FULL LP: Superfly by Curtis Mayfield (1972)

That said the second CD gives those listeners a little over exposed to this classic LP another chance to appreciate it from a slightly different perspective all over again. Curtis' music was always punchy and rhythm driven, which often made his plaintive, falsetto voice even more startling and urgent in its appeal, and his message of black pride and spiritual awareness amidst the troubled times of the early 1970s.

Perhaps the most curious additions are the two 'radio spots' where to instrumental backing Curtis urges listeners to 'stay clean, away from drugs, remember Freddy's dead' - a message repeated by many black stars of the time but rarely lived up to...only Curtis walked it like he talked it.

This special edition CD allows a glimpse to a soul/funk classic from a slightly different angle...and it is a great view too. (source: BBC Music)


Sunday, December 29, 2013

Kwanzaa Day Four: Ujamaa (Cooperative Economics)

Ujamaa (Cooperative Economics): To build and maintain our own stores, shops, and other businesses and to profit from them together.

Very Few African-Americans Observe Kwanzaa

As reported by the Philadelphia Inquirer, by Jenice Armstrong, "Fewer African-Americans are observing Kwanzaa - why?" on 21 December 2010 -- I ASKED A 17-year-old I know what he thought about Kwanzaa and he said, "That Jewish holiday?"

Uh, no.

Clearly, his high school hasn't embraced the multicultural thing and isn't teaching students about the 44-year-old Afrocentric holiday. But I don't knock his ignorance because the truth is that Kwanzaa has never caught on with the majority of black Americans. At the same time, though, it has grown in mainstream acceptance as evidenced by the Kwanzaa postal stamps and greeting cards.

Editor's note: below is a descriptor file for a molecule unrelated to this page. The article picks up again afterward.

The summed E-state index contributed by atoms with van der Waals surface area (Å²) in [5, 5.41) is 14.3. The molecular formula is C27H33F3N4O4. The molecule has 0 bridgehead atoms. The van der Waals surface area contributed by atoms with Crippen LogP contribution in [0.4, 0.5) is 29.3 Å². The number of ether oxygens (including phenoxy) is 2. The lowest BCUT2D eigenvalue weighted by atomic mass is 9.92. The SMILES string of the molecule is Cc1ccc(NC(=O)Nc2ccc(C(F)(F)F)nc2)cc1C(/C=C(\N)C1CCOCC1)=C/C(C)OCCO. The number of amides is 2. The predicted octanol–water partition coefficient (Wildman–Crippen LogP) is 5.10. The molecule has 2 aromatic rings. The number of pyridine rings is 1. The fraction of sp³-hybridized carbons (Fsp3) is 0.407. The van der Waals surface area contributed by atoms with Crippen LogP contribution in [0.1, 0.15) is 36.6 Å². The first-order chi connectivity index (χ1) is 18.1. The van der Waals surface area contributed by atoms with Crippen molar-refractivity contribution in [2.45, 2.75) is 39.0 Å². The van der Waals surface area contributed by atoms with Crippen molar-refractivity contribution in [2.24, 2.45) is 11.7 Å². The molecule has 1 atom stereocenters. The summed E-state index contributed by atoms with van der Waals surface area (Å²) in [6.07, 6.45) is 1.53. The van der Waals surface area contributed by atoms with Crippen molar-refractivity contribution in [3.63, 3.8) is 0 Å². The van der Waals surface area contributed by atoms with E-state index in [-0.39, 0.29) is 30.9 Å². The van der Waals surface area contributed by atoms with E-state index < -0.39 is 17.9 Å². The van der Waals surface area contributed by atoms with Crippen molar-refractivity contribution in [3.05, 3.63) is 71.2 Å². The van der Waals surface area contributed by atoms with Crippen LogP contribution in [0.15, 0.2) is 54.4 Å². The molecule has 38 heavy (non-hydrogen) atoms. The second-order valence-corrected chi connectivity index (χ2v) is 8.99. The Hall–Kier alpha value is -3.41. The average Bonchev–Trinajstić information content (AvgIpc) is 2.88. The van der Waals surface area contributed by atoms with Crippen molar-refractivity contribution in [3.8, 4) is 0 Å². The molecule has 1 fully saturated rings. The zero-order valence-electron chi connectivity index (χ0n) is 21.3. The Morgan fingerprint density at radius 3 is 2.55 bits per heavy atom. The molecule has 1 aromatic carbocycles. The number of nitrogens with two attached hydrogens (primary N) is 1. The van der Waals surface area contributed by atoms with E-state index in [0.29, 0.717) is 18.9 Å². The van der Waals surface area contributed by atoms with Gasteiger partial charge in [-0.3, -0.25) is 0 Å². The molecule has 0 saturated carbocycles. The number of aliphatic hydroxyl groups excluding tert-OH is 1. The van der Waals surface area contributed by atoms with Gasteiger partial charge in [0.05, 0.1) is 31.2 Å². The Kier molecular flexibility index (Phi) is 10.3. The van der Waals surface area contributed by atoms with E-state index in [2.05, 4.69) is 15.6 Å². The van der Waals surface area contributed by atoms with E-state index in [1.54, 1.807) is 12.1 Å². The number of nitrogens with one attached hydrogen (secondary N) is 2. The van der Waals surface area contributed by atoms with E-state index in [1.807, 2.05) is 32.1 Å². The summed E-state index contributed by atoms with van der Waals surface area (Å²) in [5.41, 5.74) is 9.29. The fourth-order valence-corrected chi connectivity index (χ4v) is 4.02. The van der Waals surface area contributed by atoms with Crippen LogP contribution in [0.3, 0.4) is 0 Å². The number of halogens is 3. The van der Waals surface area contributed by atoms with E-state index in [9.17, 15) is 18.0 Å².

No one can say for certain how many people celebrate Kwanzaa, which began in 1966 and has roots in the Black Nationalist movement. Keith Mayes, author of "Black Power and the Making of the African-American Holiday Tradition" (Routledge, 2009) said that conservative estimates are that between 1 million to 2 million African Americans celebrate Kwanzaa. Organizers of The African American Cultural Center in Los Angeles put the figure at 40 million worldwide but that includes similar festivals in Africa and elsewhere.

"I don't know if the numbers continue to increase every year. I would say that it may have leveled off," Mayes said. "It just no longer shows up in some of the places that it did 30 to 40 years ago. You still have people who actually celebrate it. You have third generations of Kwanzaa celebrants . . . but Kwanzaa no longer has its movement which brought it forth, which is the black power movement. That movement has waned."

At the same time, though, many cultural institutions such as the African American Museum in Philadelphia, which is planning a number of celebrations at the Gallery at Market East, have embraced it. For mainstream organizations, Kwanzaa has become a stand-in for African-American traditions and it has become almost obligatory to lump Kwanzaa in with Hanukkah, Christmas, Three Kings' Day and other December holidays. Some years back, I was volunteering at a local public elementary school and overhead a teacher telling students that Kwanzaa is a holiday celebrated by black people.


Most black families don't hold personal Kwanzaa observances, which typically involve the lighting of a candle every day from Dec. 26 to Jan. 1, representing the seven principles of the festival. On Friday, when I asked folks on Facebook why more African-Americans haven't embraced the holiday, I got some heated answers. Some respondents said people were ignorant about what it is and how to celebrate it, and others felt that Kwanzaa was just another manufactured holiday.

As for me, Kwanzaa has never been part of my family's traditions. I've mentioned it from time to time, and my siblings say, "Hey, that sounds like a good idea," but we have never gotten around to actually organizing a celebration. And by admitting this, I'm sure there are those who will accuse me of being less than black, the same way they did when I wrote about how I choose to wear my hair. But no one should feel compelled to jump on a holiday bandwagon just to prove their ethnicity.